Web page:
Involvement in academic, extracurricular, and professional activities. Research shows that students in STEM are more likely to persist when they engage in activities such as studying with others and involvement in academic clubs and organizations, particularly those from underrepresented groups in STEM (Chang et al., 2014). While the majority of survey respondents indicated that they participated in study groups, they were less involved in academic clubs and organizations. Outside of academic activities, 66% of women and 57% of men said they occasionally or frequently participated in extracurricular activities such as hobbies, civic or church organizations, campus publications, student government, or sports.
Several women we interviewed mentioned the difficulty of fitting extracurriculars into their busy schedules, but they saw them as beneficial academically, socially, and professionally. Those who were involved in clubs or activities outside of their coursework indicated they felt that these activities helped them develop leadership skills and build networks, and provided academic and social support as well.
Faculty members we spoke to also indicated that clubs at their colleges often struggled to maintain active membership and leadership.
“ … there is a pretty good percentage of community college students who are here part-time, … they are married, have families, have jobs, things of that sort. Getting them involved in college activities becomes a little bit more difficult because they have other things to do outside of classrooms and exams and their college life.”
Many of the women we interviewed discussed the benefits of joining a professional engineering organization, though few of them had such an affiliation themselves. They noted that professional organizations can be a great source for information, networking, and career opportunities. However, mentorship was an important piece missing from several students’ experiences, and this could be a gap that such organizations can fill for the next generation of engineers.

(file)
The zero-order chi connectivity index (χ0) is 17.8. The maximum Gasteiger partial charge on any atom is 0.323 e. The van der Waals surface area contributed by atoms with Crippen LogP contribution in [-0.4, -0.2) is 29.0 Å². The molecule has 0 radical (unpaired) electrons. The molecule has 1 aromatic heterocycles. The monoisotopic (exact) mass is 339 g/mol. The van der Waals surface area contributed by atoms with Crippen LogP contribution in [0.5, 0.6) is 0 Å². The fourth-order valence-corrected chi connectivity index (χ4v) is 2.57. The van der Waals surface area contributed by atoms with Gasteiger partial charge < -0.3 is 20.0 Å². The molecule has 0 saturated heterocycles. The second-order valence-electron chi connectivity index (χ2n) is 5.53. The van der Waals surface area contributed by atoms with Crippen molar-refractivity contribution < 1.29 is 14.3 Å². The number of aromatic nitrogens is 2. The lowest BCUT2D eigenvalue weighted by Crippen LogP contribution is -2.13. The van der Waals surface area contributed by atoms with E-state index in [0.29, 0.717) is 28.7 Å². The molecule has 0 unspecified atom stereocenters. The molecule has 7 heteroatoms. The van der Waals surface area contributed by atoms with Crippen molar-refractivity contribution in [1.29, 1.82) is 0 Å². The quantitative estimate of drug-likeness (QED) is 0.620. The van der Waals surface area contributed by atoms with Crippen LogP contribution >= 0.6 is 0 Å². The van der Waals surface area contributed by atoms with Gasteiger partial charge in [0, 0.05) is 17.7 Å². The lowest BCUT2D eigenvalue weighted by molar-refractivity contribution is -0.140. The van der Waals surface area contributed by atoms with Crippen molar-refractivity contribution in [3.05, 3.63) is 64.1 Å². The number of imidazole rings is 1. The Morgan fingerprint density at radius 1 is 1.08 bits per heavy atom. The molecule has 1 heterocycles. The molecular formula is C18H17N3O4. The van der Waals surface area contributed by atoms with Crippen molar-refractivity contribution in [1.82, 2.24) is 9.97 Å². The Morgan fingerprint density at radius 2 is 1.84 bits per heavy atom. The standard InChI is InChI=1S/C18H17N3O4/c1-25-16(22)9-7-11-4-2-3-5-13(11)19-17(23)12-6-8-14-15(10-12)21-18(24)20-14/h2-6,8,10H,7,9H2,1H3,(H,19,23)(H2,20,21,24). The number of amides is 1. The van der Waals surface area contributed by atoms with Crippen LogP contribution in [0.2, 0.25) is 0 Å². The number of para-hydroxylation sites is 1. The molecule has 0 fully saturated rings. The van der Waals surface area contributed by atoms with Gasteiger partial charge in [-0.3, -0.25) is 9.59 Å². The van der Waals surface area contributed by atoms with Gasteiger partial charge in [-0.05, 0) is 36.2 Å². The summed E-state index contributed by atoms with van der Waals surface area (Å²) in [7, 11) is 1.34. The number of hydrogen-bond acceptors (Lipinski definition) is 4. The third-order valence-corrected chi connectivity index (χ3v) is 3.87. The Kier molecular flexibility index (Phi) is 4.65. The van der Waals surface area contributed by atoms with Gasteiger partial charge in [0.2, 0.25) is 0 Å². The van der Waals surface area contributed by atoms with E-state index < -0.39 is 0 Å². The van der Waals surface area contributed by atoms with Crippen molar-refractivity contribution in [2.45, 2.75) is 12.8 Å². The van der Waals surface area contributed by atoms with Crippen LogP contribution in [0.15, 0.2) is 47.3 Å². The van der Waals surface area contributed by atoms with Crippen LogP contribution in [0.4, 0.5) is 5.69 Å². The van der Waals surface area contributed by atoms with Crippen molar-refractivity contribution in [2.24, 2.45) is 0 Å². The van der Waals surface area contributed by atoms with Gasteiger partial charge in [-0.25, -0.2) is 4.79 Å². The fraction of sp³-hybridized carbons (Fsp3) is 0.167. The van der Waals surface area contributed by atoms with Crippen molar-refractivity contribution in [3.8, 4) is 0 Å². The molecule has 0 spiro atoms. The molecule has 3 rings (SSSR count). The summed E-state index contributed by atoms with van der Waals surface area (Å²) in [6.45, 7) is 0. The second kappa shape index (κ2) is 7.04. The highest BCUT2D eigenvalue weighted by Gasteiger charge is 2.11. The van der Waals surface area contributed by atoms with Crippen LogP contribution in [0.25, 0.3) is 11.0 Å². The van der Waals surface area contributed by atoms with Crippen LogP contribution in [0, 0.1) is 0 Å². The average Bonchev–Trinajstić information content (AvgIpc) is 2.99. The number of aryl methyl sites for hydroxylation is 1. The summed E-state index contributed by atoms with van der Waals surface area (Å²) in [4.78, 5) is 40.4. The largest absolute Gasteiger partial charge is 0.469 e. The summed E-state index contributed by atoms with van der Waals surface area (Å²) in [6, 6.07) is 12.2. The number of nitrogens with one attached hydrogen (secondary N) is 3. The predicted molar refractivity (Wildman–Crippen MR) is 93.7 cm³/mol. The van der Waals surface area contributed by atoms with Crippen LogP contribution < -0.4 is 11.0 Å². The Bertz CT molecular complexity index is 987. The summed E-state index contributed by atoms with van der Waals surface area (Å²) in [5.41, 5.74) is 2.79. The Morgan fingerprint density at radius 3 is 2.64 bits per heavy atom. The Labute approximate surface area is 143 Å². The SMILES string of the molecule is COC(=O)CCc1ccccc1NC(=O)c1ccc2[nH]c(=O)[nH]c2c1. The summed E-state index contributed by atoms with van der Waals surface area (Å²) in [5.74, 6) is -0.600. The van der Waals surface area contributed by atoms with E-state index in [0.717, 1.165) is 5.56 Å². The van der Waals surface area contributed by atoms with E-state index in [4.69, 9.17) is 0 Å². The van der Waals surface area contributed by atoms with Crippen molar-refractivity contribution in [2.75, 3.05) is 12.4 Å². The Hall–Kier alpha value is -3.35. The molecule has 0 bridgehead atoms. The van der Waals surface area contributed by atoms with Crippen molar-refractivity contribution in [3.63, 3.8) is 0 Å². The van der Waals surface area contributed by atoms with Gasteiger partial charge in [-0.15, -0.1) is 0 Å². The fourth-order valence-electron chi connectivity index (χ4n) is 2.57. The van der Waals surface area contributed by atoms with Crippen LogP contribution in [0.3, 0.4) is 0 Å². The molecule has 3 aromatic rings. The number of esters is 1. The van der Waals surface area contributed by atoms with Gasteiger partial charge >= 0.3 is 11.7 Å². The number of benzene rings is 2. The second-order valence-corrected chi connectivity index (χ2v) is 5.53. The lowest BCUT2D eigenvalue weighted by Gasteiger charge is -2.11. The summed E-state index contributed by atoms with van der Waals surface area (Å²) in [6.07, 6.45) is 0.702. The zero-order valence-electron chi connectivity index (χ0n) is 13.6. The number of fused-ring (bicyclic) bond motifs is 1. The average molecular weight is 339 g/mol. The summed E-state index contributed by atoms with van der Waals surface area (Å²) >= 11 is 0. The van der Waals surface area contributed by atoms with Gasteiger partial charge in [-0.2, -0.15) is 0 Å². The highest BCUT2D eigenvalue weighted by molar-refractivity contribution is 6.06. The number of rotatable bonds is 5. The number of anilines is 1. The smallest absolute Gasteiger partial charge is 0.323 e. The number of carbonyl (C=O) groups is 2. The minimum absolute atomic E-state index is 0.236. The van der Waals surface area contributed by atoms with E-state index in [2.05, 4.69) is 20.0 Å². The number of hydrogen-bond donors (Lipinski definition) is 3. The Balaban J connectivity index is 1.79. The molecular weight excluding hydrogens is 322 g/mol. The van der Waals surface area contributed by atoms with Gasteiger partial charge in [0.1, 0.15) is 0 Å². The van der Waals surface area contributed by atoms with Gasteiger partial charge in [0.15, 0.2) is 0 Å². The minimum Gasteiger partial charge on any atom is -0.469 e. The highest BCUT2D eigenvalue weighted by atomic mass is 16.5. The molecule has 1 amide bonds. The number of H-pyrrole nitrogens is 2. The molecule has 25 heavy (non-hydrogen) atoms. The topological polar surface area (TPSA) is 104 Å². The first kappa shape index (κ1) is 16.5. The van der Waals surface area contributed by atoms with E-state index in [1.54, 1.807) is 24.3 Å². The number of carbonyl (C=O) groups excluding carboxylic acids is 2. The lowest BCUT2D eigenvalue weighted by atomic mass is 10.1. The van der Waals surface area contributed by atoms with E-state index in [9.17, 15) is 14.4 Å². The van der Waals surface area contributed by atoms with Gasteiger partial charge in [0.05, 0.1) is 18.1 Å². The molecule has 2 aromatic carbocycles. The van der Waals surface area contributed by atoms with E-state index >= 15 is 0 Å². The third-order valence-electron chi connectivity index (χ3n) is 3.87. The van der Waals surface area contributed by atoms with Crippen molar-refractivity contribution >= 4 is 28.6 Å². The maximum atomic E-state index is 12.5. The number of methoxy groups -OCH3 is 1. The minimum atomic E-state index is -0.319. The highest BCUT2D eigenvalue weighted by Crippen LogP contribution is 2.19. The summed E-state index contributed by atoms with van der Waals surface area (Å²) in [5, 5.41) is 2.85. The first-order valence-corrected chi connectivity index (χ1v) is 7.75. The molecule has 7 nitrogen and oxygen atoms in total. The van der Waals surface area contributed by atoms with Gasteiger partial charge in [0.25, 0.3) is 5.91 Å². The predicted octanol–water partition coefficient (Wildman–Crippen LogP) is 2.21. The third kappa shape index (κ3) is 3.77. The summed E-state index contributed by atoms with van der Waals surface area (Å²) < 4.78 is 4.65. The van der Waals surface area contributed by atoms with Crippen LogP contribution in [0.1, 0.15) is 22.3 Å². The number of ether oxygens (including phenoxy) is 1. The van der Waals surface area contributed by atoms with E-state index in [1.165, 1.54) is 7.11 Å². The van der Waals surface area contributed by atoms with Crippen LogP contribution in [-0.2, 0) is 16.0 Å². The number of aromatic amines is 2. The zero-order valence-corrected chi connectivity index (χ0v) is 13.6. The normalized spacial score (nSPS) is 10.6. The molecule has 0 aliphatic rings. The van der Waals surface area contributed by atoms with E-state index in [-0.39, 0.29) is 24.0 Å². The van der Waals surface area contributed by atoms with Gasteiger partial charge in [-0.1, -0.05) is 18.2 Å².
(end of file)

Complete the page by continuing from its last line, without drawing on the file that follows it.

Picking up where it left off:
Institutional factors influencing persistence in engineering and computer science. A number of institutional supports were mentioned as important factors in helping students as they progressed with their studies, including partnership programs, college centers, faculty support, and advising.
Partnership programs provide meaningful opportunities for those interested in transferring to complete their bachelor’s degrees (4). There is evidence that community college transfer retention is higher for students who have participated in partnership programs that offer coordinated academic advising, peer mentoring, and networking opportunities (Laugerman et al., 2013; Jain et al., 2011; McPhail, 2015).
During our interviews, students discussed specific centralized resources for STEM students within their colleges. For example, one student said that she relied on the mathematics, engineering, and science center on her campus for tutoring, computer access, and connecting with a community of peers. Other students relied on the veterans’ office or international students’ office to receive advising and get connected with other resources. Three-quarters of those we interviewed discussed utilizing tutoring resources on-campus.